Batman, Inc and Spiritual Multiplication
I first came across Batman Incorporated in my Christmas 2010 reading.
Batman Incorporated (also known as Batman, Inc.) is an American comic book ongoing series, written by Grant Morrison and featuring Batman, that began in 2010. The debut of the series follows the events of Final Crisis, Batman and Robin and The Return of Bruce Wayne where, after being stranded in the distant past and believed dead, Bruce Wayne has returned to the present day DC Universe and is prepared to take his war on crime to the next level, by essentially “franchising” it and drafting, training and commanding a global team of heroes who will answer to Batman himself.
According to an article in the New York Post and DC Comics themselves, Dick Grayson will retain the role of Batman in Gotham City as Bruce Wayne travels across the world, seeking to use the symbolic power Batman has on a global scale. Wayne will also be featured wearing a new costume designed by David Finch, to further distinguish him from Grayson. Batwoman, who had previously guest-starred in Morrison’s Batman and Robin series, will appear in issue #4 as part of a lead-in to her new ongoing series.
I still cannot get over the idea of Batman starting a franchise. For a man who is not super or meta powered, not invulnerable but dependent on his wit and gadgetry to survive, he has been doing well. However part of his ethos is that he is a loner, a creature of the night so that he strikes fear into the hearts of criminals. Coming into the light and organising a franchise of ‘batmans’ is just not in his character. Also many of his wards or apprentices that he has take on especially the Jason Todd Robin and Stephanie did not fare well. Dick Grayson was literally forced to become the Batman of Gotham when he was doing so well as Nightwing. Batman/Bruce Wayne is not able to produce another crimefighter like him. He was not doing too well in the mentoring department.
Often, what started as a one person enterprise may not translate well into a multi-persons organisations. While the present fad in management is succession planning, not every leader is good in training or equiping his or her successor. When I was a young in faith Christian I was ‘trained’ by a campus ministry with a strong emphasis on disciplemaking. I was taught a ‘principle’ that allegedly is from the apostle Paul. Paul writes to Timothy in 2 Timthy 2:2 “The things you have heard me say in the presence of many witnesses, entrust to reliable men who will also be qualified to teach others”. In this verse, Paul allegedly gives Timothy a vision of success that depends on succession. Specifically, this vision spans four spiritual generations. The faith is passed from Christ to Paul; Paul to Timothy; Timothy to reliable men; reliable men to others. This vision is one of natural spiritual reproduction: make disciples who can make disciples.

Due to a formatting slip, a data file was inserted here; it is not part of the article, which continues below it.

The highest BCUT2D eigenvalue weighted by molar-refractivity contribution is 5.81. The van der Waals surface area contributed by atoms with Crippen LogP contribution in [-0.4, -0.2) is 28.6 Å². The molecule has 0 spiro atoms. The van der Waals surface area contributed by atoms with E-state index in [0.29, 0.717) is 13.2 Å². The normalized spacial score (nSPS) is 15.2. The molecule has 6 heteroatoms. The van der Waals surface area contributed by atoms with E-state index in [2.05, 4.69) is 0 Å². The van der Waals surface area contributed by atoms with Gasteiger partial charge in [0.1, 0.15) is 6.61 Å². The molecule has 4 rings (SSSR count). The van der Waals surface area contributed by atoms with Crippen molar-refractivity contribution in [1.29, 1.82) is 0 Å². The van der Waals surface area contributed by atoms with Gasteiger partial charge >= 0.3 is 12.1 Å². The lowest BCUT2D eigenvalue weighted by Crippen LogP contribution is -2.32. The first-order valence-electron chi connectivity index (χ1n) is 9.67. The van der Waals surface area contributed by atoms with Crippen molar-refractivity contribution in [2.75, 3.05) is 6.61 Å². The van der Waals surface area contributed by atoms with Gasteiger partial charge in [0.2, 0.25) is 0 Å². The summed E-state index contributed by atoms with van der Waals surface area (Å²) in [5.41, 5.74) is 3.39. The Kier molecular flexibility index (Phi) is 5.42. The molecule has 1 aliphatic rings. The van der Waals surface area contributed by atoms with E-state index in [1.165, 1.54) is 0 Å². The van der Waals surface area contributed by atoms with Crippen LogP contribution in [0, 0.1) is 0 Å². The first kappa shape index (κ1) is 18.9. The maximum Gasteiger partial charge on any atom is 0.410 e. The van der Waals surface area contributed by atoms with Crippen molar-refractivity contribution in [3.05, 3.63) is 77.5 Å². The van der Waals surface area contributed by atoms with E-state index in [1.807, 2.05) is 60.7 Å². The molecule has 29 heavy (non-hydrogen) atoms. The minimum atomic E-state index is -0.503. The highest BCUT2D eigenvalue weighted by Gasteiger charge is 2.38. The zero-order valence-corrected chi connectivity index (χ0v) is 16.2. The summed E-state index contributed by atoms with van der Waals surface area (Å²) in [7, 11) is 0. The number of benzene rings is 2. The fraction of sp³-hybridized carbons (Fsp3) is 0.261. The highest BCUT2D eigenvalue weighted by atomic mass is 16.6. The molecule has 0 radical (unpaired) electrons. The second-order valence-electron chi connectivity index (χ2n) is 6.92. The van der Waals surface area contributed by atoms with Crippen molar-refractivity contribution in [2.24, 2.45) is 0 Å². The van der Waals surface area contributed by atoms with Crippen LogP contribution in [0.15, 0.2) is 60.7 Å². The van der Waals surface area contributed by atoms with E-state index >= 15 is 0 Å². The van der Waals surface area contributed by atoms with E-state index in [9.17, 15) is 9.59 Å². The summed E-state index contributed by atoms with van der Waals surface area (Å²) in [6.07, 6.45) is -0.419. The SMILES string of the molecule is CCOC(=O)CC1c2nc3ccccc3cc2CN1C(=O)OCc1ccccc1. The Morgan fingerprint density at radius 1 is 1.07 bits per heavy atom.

I was taught how to be a disciple (note that I did not automatically become a disciple when I was born-again but have to be fulfil certain criterions to become one!), some Bible study and ministry skills and told to make more disciples like me. I actually bought into the disciplemaking multiplication table and believed that I could help to make the whole world Christian in 34 years!
Unfortunately I was never able to make disciples beyond the second generation (guess it must be my fault the world is not Christian yet). After 20 years I begin to question the disciplemaking paradigm. I now believe that the apostle Paul never meant 2 Tim. 2:2 to become a principle but as descriptive of Timothy’s ministry. I also learnt that disciplemaking and discipleship is not about learning skills but about following Jesus. Discipleship is not following other disciples but following Christ himself. It is in the following of Jesus that I become like him.
Why do I follow Jesus? To become like him.
Meditation: We become like Jesus by following him